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Is it possible to implement URL redirection or rewriting using the .htaccess file?
Is it possible to implement URL redirection or rewriting using the .htaccess file?
Rapyd Team avatar
Written by Rapyd Team
Updated over a week ago

The .htaccess file is a potent tool within the toolkit of website administrators working with Apache-based servers. Its flexibility allows for a range of configurations, including the critical ability to redirect and rewrite URLs. A classic application of this feature is redirecting URLs from the "www" subdomain to a non-"www" version, thereby streamlining site access and improving user experience.

Harnessing the .htaccess file's capabilities can profoundly affect website performance and user experience. A key application, URL redirection or rewriting, plays a significant role in website standardization and search engine optimization. Drawing on Rapyd's expertise in managed WordPress hosting, this article elucidates how website administrators can efficiently employ the .htaccess file to redirect URLs, using the "www" to non-"www" shift as a case study.

What is the .htaccess File?:

This is a configuration file utilized by Apache-based web servers. Its primary role is to dictate server behavior, granting it the ability to control access, optimize performance, and, importantly, redirect and rewrite URLs.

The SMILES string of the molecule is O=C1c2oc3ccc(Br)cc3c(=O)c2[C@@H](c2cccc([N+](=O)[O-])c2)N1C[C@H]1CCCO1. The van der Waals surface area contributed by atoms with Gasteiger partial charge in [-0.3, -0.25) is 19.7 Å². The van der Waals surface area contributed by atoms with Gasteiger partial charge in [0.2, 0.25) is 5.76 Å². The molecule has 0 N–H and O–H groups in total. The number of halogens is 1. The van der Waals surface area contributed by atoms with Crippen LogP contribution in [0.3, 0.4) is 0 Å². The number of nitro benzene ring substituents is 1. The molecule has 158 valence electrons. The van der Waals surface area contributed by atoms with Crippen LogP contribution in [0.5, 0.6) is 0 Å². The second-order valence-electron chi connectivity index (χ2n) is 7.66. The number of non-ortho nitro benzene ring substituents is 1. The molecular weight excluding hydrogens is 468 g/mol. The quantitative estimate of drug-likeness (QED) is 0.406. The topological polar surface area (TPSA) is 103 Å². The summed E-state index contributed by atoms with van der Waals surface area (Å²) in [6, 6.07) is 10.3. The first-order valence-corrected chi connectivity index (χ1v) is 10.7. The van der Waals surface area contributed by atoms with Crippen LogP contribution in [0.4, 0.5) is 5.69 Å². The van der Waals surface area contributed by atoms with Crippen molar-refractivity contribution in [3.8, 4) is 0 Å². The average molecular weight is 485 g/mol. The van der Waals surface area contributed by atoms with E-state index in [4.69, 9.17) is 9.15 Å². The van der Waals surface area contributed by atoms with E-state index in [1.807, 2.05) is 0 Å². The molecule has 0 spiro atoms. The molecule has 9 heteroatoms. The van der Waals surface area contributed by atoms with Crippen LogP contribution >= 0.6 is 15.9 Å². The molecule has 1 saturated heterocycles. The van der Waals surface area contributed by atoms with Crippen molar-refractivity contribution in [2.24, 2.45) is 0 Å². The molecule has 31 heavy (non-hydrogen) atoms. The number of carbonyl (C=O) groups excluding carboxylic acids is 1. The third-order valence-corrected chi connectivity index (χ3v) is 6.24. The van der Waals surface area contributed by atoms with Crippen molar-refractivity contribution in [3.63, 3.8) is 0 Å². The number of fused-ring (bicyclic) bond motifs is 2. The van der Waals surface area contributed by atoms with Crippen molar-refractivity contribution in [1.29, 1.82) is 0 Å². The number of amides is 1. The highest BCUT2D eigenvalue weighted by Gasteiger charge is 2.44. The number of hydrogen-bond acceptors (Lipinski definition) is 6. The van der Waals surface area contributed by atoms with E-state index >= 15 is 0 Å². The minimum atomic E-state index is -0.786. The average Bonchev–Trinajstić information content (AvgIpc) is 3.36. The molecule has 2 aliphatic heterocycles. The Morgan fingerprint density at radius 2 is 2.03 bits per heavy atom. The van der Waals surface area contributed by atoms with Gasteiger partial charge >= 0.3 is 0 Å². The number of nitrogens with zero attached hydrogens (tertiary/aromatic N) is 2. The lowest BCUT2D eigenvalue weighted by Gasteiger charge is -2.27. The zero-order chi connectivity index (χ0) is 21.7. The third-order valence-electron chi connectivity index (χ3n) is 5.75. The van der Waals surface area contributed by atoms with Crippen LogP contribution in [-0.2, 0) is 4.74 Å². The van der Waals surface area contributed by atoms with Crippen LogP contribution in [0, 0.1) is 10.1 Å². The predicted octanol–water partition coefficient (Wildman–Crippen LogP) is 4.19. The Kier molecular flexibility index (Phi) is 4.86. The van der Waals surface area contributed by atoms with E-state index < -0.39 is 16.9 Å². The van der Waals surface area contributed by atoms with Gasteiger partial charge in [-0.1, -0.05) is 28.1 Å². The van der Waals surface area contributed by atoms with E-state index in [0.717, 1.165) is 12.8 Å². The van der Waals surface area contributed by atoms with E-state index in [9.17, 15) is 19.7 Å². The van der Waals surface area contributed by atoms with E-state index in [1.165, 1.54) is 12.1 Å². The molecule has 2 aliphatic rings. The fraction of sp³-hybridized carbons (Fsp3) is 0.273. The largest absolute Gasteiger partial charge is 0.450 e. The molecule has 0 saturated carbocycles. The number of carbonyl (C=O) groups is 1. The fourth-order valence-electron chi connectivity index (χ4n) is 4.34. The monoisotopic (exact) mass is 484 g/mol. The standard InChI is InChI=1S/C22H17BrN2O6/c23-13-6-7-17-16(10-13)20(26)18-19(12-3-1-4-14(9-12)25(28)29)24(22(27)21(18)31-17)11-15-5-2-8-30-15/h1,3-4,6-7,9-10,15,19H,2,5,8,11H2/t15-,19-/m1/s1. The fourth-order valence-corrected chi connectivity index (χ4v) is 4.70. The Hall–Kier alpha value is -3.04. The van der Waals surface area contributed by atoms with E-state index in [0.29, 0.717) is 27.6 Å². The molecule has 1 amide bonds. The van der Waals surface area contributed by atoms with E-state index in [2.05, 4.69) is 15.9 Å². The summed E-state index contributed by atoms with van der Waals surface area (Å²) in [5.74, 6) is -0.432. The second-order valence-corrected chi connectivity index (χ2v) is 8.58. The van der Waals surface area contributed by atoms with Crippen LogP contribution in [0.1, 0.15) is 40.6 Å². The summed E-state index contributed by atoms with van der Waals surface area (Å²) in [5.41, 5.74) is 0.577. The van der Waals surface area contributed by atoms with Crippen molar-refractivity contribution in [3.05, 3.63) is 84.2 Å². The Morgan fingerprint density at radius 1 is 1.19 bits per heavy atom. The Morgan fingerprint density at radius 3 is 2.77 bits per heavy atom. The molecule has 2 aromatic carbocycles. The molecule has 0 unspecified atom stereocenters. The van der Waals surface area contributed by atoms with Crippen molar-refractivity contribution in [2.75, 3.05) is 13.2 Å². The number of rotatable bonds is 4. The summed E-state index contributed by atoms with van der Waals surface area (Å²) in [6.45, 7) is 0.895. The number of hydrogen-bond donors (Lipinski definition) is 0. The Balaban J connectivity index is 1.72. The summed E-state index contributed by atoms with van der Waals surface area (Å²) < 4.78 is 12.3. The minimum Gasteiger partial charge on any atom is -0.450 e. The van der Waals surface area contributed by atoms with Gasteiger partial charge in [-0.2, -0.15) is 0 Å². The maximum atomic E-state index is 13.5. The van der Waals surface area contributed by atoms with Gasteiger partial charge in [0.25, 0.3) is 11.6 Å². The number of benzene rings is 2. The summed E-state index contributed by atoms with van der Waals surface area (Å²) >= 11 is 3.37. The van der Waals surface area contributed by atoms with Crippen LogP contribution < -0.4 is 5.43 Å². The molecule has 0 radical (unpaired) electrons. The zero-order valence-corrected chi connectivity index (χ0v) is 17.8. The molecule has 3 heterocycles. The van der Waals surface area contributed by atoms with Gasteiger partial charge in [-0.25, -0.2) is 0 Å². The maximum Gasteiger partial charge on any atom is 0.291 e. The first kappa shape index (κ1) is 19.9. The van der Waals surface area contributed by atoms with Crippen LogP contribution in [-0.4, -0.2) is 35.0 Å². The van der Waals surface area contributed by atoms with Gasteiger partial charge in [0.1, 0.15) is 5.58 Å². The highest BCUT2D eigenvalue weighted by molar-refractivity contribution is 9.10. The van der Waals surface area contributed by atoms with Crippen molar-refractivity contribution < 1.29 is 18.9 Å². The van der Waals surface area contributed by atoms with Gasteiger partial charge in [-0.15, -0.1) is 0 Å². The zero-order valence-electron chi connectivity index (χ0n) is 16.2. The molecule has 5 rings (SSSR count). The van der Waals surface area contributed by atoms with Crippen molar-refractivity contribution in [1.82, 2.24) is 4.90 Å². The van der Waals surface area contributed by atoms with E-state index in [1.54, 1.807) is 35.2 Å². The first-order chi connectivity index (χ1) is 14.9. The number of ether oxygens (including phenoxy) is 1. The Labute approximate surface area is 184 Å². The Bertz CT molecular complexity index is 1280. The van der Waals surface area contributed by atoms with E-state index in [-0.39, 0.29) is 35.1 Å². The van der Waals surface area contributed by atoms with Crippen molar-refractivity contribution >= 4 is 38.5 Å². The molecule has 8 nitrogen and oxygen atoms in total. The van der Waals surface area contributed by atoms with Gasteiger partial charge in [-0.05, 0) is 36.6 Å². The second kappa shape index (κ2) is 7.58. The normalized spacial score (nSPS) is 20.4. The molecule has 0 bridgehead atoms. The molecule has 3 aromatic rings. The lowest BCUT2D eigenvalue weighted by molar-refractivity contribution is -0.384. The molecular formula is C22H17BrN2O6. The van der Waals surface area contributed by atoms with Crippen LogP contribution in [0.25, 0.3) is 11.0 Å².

Understanding URL Redirection and Rewriting:

URL redirection involves directing users (and search engines) from one URL to another. In contrast, URL rewriting modifies the appearance of a URL without changing its actual location. Both techniques are essential for enhancing website navigation and SEO.

Step-by-Step Guide: Redirecting from "www" to Non-"www":

To achieve this redirection using the .htaccess file:

  1. Access .htaccess: Navigate to the root directory of your website using an FTP client or file manager.

  2. Backup: Always backup the existing .htaccess file before making any modifications.

  3. Modify .htaccess: Add the following code:

    RewriteEngine On
    RewriteCond %{HTTP_HOST} ^www\.example\.com [NC]
    RewriteRule ^(.*)$$1 [L,R=301]
  4. Save and Test: Save changes to the .htaccess file and test the redirection by accessing the "www" version of your site.

Potential Challenges and Troubleshooting:

Despite its efficacy, misconfigurations in the .htaccess file can cause issues:

  1. 500 Internal Server Errors: Often due to syntax errors. Review modifications for mistakes.

  2. Redirection Loops: If browsers indicate a redirection loop, check for conflicting redirection rules.

  3. Permissions: Ensure the .htaccess file's permissions are set correctly (usually 644).

Best Practices for .htaccess Modifications:

Given the file's influence, adhere to best practices:

  1. Always Backup: Before any change, backup the existing file.

  2. Test Immediately: After modifications, promptly test the website to catch potential issues.

  3. Use Comments: Use "#" to add comments explaining each modification for future reference.


The .htaccess file, with its myriad of configuration options, stands as a testament to the adaptability of Apache-based web servers. Whether it's the subtle shift from "www" to non-"www" or more complex redirections, this file offers solutions for improved site navigation and SEO. Through this article, Rapyd seeks to simplify this intricate topic, ensuring administrators can navigate their website's digital landscape with confidence.

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